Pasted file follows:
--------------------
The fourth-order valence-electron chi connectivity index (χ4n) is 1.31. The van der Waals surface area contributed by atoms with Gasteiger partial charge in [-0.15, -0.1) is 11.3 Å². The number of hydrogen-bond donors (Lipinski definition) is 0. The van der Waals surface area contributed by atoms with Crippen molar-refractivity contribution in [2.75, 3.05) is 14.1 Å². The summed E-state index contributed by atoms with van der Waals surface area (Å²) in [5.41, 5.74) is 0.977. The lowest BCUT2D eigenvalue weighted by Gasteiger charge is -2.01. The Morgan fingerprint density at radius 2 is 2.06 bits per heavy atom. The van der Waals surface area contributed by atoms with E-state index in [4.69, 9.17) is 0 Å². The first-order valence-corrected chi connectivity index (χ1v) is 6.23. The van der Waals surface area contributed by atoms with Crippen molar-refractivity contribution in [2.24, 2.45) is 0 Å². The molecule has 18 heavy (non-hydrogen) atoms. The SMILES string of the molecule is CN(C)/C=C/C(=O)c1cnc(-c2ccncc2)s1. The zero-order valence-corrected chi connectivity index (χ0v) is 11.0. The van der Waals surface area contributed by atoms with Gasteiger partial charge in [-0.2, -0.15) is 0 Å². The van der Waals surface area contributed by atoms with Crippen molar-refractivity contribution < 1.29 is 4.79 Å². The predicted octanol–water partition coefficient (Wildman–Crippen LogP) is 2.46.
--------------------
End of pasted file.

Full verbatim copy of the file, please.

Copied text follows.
The fourth-order valence-electron chi connectivity index (χ4n) is 1.31. The van der Waals surface area contributed by atoms with Gasteiger partial charge in [-0.15, -0.1) is 11.3 Å². The number of hydrogen-bond donors (Lipinski definition) is 0. The van der Waals surface area contributed by atoms with Crippen molar-refractivity contribution in [2.75, 3.05) is 14.1 Å². The summed E-state index contributed by atoms with van der Waals surface area (Å²) in [5.41, 5.74) is 0.977. The lowest BCUT2D eigenvalue weighted by Gasteiger charge is -2.01. The Morgan fingerprint density at radius 2 is 2.06 bits per heavy atom. The van der Waals surface area contributed by atoms with E-state index in [4.69, 9.17) is 0 Å². The first-order valence-corrected chi connectivity index (χ1v) is 6.23. The van der Waals surface area contributed by atoms with Crippen molar-refractivity contribution in [2.24, 2.45) is 0 Å². The molecule has 18 heavy (non-hydrogen) atoms. The SMILES string of the molecule is CN(C)/C=C/C(=O)c1cnc(-c2ccncc2)s1. The zero-order valence-corrected chi connectivity index (χ0v) is 11.0. The van der Waals surface area contributed by atoms with Gasteiger partial charge in [-0.2, -0.15) is 0 Å². The van der Waals surface area contributed by atoms with Crippen molar-refractivity contribution < 1.29 is 4.79 Å². The predicted octanol–water partition coefficient (Wildman–Crippen LogP) is 2.46.